Though summer is one of the best times of the year, nothing puts a damper on a day of summer fun like getting a ton of mosquito bites. Mosquitoes are small, blood-sucking flies in the Culicidae family, and their bites produce small, extremely itchy welts on the skin. But mosquitoes are not just inconvenient, they can also be dangerous. Mosquitoes carry diseases like West Nile virus, Zika virus, dengue fever, and malaria, a parasite that killed an estimated 409,000 people in 2019.
And while mosquito-transmitted diseases are not as big a problem in the U.S. as they are in more tropical countries, preventing mosquito bites is an essential part of keeping these numbers low. Mosquitoes can seem impossible to get rid of, but technological solutions like a mosquito fogger can help.
What Is a Mosquito Fogger?
A mosquito fogger is a device that’s designed to dispense very low volumes of pesticides into the air. The particles emitted by a fogger are only about 1-30 microns in size, making them small enough to remain suspended in the air for an extended period. While this might sound similar in theory to fumigation, it’s quite different in practice.
While fumigation is meant to deliver high concentrations of pesticides in extreme infestations, and can effectively dose an entire house, foggers deliver much lower concentration, and the fog produced by them cannot penetrate into cracks and crevices. These systems are also known as ULV (ultra-low volume) or ULD (ultra-low dose) machines. So they produce much lower amounts of pesticide meant for controlled application than a fumigation system.
Do Mosquito Foggers Work?
In short – yes they do. Mosquito foggers are a staple of the pest control industry and have been since their invention in the 1940’s. But like any pest control solution, it’s important to know how it works and what the limitations are.
Mosquito foggers are great for flying insects like mosquitoes because the particles they dispense are so small that they hang in the air for a while, making contact with the pests and killing them. However, once the pesticide has been blown away, it’s all over. There is no residual killing effect from pesticides applied in this way.
So while this means that repeated applications may be necessary depending on the nature of the pest problem, foggers are far less intrusive than other air-based pest control methods. In fact, the fog produced by a fogger should be mostly invisible. Dense plumes usually indicate a massive overapplication.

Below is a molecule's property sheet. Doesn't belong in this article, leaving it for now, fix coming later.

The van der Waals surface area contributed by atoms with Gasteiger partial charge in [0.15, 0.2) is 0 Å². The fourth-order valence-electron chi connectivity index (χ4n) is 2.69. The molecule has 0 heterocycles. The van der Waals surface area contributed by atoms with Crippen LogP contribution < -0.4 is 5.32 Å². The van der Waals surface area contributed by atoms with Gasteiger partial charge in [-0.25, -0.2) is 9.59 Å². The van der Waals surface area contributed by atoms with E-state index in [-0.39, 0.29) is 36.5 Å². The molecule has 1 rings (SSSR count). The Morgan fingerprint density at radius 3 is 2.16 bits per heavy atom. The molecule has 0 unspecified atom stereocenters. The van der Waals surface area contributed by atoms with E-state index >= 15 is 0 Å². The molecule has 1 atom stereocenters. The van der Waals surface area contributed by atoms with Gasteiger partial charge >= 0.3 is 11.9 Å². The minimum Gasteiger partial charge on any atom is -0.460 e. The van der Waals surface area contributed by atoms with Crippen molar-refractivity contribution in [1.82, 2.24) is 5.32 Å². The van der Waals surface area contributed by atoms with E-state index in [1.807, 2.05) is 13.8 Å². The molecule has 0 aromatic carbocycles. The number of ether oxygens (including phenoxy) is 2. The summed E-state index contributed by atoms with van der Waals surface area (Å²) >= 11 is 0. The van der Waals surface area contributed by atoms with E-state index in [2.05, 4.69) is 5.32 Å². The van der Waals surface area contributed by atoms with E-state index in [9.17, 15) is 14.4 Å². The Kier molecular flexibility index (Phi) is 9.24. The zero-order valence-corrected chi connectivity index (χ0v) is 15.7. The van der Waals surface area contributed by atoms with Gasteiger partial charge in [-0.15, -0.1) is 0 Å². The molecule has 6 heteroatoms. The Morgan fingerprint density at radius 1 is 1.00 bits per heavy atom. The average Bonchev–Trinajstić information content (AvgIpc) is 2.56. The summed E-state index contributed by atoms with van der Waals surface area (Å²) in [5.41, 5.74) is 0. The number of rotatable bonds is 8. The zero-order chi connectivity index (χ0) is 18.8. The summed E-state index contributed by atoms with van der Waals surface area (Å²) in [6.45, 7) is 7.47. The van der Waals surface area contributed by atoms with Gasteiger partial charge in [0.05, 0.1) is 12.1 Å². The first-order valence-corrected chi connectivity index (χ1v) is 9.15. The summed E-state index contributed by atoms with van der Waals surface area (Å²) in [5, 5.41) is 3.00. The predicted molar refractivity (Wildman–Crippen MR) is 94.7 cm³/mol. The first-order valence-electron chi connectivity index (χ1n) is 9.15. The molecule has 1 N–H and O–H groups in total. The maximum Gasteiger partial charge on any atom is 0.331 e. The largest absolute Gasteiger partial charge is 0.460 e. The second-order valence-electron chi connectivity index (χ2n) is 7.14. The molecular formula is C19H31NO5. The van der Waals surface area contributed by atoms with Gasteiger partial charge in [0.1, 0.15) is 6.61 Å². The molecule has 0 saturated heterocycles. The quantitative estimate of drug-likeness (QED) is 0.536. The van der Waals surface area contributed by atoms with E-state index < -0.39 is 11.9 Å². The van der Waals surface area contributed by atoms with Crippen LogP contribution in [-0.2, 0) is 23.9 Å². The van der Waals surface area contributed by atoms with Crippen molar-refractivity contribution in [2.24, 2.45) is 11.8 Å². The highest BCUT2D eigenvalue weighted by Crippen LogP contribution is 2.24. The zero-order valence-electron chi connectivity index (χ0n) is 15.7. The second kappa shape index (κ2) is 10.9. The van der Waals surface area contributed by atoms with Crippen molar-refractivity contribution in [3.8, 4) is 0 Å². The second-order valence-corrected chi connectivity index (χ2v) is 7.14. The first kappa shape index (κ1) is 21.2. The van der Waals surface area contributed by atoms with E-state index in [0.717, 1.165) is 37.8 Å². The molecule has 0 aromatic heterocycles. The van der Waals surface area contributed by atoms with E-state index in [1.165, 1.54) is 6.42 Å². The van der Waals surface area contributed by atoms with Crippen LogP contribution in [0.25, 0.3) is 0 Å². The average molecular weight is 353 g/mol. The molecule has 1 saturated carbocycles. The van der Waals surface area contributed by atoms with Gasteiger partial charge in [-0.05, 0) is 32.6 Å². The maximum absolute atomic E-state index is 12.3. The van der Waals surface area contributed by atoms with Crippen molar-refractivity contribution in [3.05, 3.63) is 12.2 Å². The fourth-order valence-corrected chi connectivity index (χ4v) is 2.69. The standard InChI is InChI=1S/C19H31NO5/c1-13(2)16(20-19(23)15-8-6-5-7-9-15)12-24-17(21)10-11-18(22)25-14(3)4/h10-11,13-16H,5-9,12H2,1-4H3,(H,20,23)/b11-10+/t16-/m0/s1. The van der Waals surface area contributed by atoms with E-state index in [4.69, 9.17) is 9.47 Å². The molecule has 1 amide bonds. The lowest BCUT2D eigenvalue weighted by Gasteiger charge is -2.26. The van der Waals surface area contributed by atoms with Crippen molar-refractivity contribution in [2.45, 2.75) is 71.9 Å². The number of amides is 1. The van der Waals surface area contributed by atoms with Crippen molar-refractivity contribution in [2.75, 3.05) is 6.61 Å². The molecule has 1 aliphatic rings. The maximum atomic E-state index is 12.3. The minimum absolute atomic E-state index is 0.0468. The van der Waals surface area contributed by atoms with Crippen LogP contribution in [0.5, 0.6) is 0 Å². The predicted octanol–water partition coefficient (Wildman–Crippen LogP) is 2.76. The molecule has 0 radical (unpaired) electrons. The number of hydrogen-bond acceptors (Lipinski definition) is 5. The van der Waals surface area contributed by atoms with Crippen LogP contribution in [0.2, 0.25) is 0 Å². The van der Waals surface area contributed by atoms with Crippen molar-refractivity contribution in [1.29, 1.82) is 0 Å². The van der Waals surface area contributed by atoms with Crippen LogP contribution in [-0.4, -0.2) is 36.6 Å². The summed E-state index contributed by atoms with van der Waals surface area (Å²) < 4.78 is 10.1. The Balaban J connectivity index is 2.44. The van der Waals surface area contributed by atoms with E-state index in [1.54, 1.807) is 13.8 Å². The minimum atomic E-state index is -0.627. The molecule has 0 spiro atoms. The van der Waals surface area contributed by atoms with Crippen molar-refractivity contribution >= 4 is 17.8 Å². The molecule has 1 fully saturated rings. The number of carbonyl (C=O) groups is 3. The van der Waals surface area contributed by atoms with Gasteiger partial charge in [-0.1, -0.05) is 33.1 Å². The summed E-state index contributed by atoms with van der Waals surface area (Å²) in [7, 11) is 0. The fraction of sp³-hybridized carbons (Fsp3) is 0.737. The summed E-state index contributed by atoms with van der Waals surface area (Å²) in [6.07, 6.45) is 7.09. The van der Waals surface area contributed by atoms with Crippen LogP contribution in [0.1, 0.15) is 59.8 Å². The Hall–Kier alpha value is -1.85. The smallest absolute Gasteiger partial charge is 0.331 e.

What Are the Different Types of Mosquito Foggers?
These generate heat, usually powered by a butane cartridge or propane. You won’t see these in use much these days, being largely replaced by safer and easier-to-use cold foggers. However, they do show up in larger-area applications because warm fog can move several times faster than cold, making it much more efficient.
These are powered electrically, sometimes by batteries. Instead of using heat to produce fog, these systems use a rapidly spinning disc to break liquid pesticide into small particles, which are then blown into the air.
While these are not technically foggers, since they dispense larger particles in the range of 50-100 microns, they are an important strategy for mosquito control. The biggest difference between misters and foggers is that mister blowers aren’t meant to kill mosquitoes instantly.
Instead, they are used to dispense residual killing pesticides, which can be helpful for controlling outbreaks of mosquitoes on their resting grounds, such as the plants around the edge of your property and structures like walls and fences.
See my article on the best mosquito misting systems if you’re interested in learning more about this method.
When Should I Use a Mosquito Fogger?
Because there are no residual effects to the pesticides spread by foggers, timing is critical. Mosquitoes are most active around dawn and dusk during spring and summer. While applying at dusk can be successful, dawn tends to work better because the cool air doesn’t rise as fast, which helps the fog hang around longer and increases the chance the insects will run into it.
Since foggers target flying insects, you can use them wherever you notice mosquitoes flying around your lawn. However, the fumes produced by a fogger can be toxic, so be sure to wear a respirator and be judicious with your applications. It is neither safe nor practical to spray every square inch of your yard with a fogger (consider a mosquito yard spray), so focus on areas where they are particularly burdensome like patios or porches.
Best Mosquito Foggers
To help you sort through the hundreds of available products out there, we’ve sorted out some of the best mosquito foggers available to help you find the best product for you.
Airofog ULV 120 Flex Cold Fogger
This cold fogger system is plug-powered, so you’ll likely need an extension cord as well unless your yard is very small. But it’s a great all-around unit at a mid-range price. It also has a flexible stretch nozzle, allowing you to direct fog easily without having to wrangle the entire unit.